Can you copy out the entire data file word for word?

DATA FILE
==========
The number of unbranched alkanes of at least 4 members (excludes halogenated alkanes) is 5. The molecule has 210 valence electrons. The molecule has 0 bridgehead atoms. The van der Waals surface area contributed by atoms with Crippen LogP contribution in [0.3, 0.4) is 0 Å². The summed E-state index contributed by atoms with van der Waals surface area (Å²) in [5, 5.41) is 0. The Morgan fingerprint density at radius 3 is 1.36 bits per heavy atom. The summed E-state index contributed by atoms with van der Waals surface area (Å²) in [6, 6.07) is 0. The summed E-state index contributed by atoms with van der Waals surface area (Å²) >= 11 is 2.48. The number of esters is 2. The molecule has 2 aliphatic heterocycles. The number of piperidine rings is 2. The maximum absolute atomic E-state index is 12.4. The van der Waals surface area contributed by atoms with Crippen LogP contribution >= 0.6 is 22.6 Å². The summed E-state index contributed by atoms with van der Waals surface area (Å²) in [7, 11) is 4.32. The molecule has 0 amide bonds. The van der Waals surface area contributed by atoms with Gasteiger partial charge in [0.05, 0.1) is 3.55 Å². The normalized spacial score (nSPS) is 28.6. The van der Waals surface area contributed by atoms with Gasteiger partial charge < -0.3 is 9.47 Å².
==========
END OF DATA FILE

The number of unbranched alkanes of at least 4 members (excludes halogenated alkanes) is 5. The molecule has 210 valence electrons. The molecule has 0 bridgehead atoms. The van der Waals surface area contributed by atoms with Crippen LogP contribution in [0.3, 0.4) is 0 Å². The summed E-state index contributed by atoms with van der Waals surface area (Å²) in [5, 5.41) is 0. The Morgan fingerprint density at radius 3 is 1.36 bits per heavy atom. The summed E-state index contributed by atoms with van der Waals surface area (Å²) in [6, 6.07) is 0. The summed E-state index contributed by atoms with van der Waals surface area (Å²) >= 11 is 2.48. The number of esters is 2. The molecule has 2 aliphatic heterocycles. The number of piperidine rings is 2. The maximum absolute atomic E-state index is 12.4. The van der Waals surface area contributed by atoms with Crippen LogP contribution >= 0.6 is 22.6 Å². The summed E-state index contributed by atoms with van der Waals surface area (Å²) in [7, 11) is 4.32. The molecule has 0 amide bonds. The van der Waals surface area contributed by atoms with Gasteiger partial charge in [0.05, 0.1) is 3.55 Å². The normalized spacial score (nSPS) is 28.6. The van der Waals surface area contributed by atoms with Gasteiger partial charge < -0.3 is 9.47 Å².